"Most of us can learn to live in perfect comfort on higher levels of power. Everyone knows that on any given day there are energies slumbering in him which the incitements of that day do not call forth. Compared with what we ought to be, we are only half awake. It is evident that our organism has stored-up reserves of energy that are ordinarily not called upon - deeper and deeper strata of explosible material, ready for use by anyone who probes so deep. The human individual usually lives far within his limits."
- William James
Never in my wildest dreams did I imagine I would see an eleven on the clock when I finished my first Ironman. I knew I would finish. I told you I'd you finish. I wanted to finish in less than 13 hours. I thought, given the right conditions, that was possible. I even told you that 12:30 would take a perfect day. I wasn't sandbagging' - I promise...so all I know to do is tell you the story....
Pre-race:I was a little bit on edge Friday, the day before the race. I met up with Jere, Missy, Abby, Dee, and all the other Nashvillians there racing, and we did the Gatorade swim...about 1000yds or so, and then some of us took off for a short bike ride. I enjoyed the mini workout, and I was glad to go ahead and get a feel for the water. It was cold the first few strokes, but then very comfortable once you got out into the deeper part. It was calm and smooth, and nothing like the waves we had back in May for the half iron. I got back to the condo to find that my whole family had arrived - JT and the boys, my dad, my aunt(Dana) and uncle(Eric). It was good to see everyone, and I showered and then did a final check to make sure I had everything I needed in my transition and special needs bags. We hung out for a while, then made our way down to the Ironman village where they all made signs for me and did some M-dot shopping while I got my bike and bags checked in. They said they could tell I was uptight, although I was trying to play it cool. I really just wanted the damn thing to get here already. And that was pretty much my attitude about it. I had trained all year long, made it through those final tough weeks of 10 hour training days on the weekends, and to top it off I had gained about 6 lbs during the taper! NOT. GOOD. I just wanted to get started. I wasn't afraid of it, but I was impatient. I just wanted to hear the gun go off and get moving.We had somewhat of a tiny fiasco trying to get through dinner. First, we locked our keys in the condo. We got that taken care of with the help of a very nice security guard, and then we went to Carabba's for my "final meal" as they all called it. I decided that the final meal would be Chicken Parmesan. Easy enough, right? Wrong. I thought Chicken Parmesan meant chicken with marinara and cheese on top of pasta. I wanted that pasta. Come to find out Carabbas considers the pasta a "side"...so when they bring mine without the pasta I had a bit of a meltdown. So bad, in fact, that my uncle pleaded for some pasta quickly and the poor waiter rushed back to the kitchen and brought it back very quickly. I pulled myself together and devoured the pasta, and then Holly and my Dad gave the sweetest toast you've ever heard. We got back to the condo around 9:00, and I got in the bed around 9:30 or so. Not too bad.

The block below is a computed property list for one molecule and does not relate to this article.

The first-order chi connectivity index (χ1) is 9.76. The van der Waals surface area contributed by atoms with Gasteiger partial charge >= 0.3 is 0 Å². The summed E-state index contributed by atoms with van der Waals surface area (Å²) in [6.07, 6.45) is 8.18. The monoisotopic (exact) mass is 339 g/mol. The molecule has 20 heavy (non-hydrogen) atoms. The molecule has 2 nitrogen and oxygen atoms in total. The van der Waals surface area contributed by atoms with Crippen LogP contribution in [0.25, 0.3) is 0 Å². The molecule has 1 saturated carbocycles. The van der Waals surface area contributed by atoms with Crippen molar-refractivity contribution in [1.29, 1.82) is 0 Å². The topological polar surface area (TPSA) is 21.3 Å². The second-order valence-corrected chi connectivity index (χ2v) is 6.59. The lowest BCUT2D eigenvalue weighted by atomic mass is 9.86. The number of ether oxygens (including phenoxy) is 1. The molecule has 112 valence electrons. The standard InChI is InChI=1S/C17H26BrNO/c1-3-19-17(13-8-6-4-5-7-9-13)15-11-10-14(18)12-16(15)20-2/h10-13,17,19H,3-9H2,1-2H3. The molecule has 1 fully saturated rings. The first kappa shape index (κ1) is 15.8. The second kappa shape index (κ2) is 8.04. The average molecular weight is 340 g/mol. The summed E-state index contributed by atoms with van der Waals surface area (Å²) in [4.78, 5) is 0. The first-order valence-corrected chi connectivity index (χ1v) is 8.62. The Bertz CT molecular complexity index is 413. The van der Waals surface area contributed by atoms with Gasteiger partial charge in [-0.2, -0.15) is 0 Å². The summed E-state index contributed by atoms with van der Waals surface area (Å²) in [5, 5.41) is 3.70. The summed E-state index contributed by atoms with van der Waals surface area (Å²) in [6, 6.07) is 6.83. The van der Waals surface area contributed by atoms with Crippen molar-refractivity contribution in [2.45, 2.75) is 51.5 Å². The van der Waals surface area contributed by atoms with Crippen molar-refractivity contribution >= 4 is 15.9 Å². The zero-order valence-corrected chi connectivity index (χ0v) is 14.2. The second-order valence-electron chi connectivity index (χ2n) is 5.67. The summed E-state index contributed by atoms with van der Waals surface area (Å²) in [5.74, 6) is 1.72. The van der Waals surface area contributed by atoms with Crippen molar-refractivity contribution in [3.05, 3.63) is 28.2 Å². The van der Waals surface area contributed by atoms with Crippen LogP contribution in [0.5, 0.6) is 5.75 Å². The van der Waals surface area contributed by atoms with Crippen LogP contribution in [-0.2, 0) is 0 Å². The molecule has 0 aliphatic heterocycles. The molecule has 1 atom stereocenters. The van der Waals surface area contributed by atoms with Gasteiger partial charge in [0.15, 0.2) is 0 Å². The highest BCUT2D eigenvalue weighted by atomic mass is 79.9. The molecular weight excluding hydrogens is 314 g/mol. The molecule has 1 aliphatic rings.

I dreamt about Ironman all night, and I got up at 4:15 ready to go. Ready to finally get this show on the road. J.T. and Holly took me down to the transition area and I added my peanut butter sandwich to my special needs bag, filled up my water bottle, gave hugs to friends, and soon headed down to the beach in my wetsuit. I found the rest of my family, and even ran into Bigun! Holly and my dad were volunteers, so they had front row access. My dad stood with me as I waited and prayed with me a couple minutes before the gun went off. And it finally went off.
The gun goes off and everything changes... the world changes... and nothing else really matters. -Pattie Sue Plummer
The Swim: You know that feeling, right? The one where you've waited and waited on something, and the time is finally here, and you don't know anything else to do but to throw yourself into it like there's no tomorrow. That's how I felt. I dove in and swam. No, I didn't really swim, I fought. That's all you could do! With 2300 people swimming towards the same buoy, I just pretended to swim as the draft carried me along, and I fought off all the people kicking and flailing around me. It was the most fun I've had in a race, ever!!! Even after I got nailed in the eye by someone kicking like crazy. I laughed and giggled to myself over and over at how much freakin' fun this was! I'm not supposed to have fun during the swim - I suck at it! But it was a blast. When we all converged at the turn buoy people were freaking out. Finally somebody yelled "Ok look!!! Everybody just calm down - We're going to get around this thing!!!" And I just felt like a kid on a roller coaster ride or something. I finally got around the turn and got to start swimming, and made it back to the beach for the 1st lap in 36 min and something. I even paused to show off my bicep for the camera. The second loop wasn't as physical, so I just relaxed and enjoyed the water and all that was around me. I was doing the Ironman...finally...and loving every minute of it. My goal for this swim was an ambitious 1:30, so you can imagine my excitement when I crossed the timing mat to a 1:14:04. If you can't imagine my excitement, here's a sample:
Yeah, I was pumped.
T1: Crowded. I just grabbed my bag and did it myself. I meant to put on arm warmers, but I wasn't feeling anything cold at that point. And I'm glad I forgot them, because it warmed up quickly. What I was feeling was the need to pee. But I just couldn't kill the momentum and use the port-a-potty...so I sorta just let'er flow as I was running out with my bike...sorry guys behind me...but it's the Ironman!!!